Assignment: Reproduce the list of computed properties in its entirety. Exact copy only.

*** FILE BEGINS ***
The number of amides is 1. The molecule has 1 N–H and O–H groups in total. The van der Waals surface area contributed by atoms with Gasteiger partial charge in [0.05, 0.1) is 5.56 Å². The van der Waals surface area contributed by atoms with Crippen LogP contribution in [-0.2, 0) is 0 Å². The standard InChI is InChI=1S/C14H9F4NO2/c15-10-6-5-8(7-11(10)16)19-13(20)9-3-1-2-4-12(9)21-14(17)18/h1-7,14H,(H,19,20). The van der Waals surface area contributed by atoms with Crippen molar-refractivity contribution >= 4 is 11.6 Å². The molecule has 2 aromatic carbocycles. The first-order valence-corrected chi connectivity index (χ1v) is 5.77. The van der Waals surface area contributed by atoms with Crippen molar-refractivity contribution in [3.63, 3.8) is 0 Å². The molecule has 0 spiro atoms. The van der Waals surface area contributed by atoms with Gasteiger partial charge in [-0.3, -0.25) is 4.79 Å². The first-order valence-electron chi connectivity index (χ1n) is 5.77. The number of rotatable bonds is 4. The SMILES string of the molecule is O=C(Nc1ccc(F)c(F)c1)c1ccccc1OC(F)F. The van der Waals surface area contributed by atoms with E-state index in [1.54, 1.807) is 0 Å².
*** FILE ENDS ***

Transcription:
The number of amides is 1. The molecule has 1 N–H and O–H groups in total. The van der Waals surface area contributed by atoms with Gasteiger partial charge in [0.05, 0.1) is 5.56 Å². The van der Waals surface area contributed by atoms with Crippen LogP contribution in [-0.2, 0) is 0 Å². The standard InChI is InChI=1S/C14H9F4NO2/c15-10-6-5-8(7-11(10)16)19-13(20)9-3-1-2-4-12(9)21-14(17)18/h1-7,14H,(H,19,20). The van der Waals surface area contributed by atoms with Crippen molar-refractivity contribution >= 4 is 11.6 Å². The molecule has 2 aromatic carbocycles. The first-order valence-corrected chi connectivity index (χ1v) is 5.77. The van der Waals surface area contributed by atoms with Crippen molar-refractivity contribution in [3.63, 3.8) is 0 Å². The molecule has 0 spiro atoms. The van der Waals surface area contributed by atoms with Gasteiger partial charge in [-0.3, -0.25) is 4.79 Å². The first-order valence-electron chi connectivity index (χ1n) is 5.77. The number of rotatable bonds is 4. The SMILES string of the molecule is O=C(Nc1ccc(F)c(F)c1)c1ccccc1OC(F)F. The van der Waals surface area contributed by atoms with E-state index in [1.54, 1.807) is 0 Å².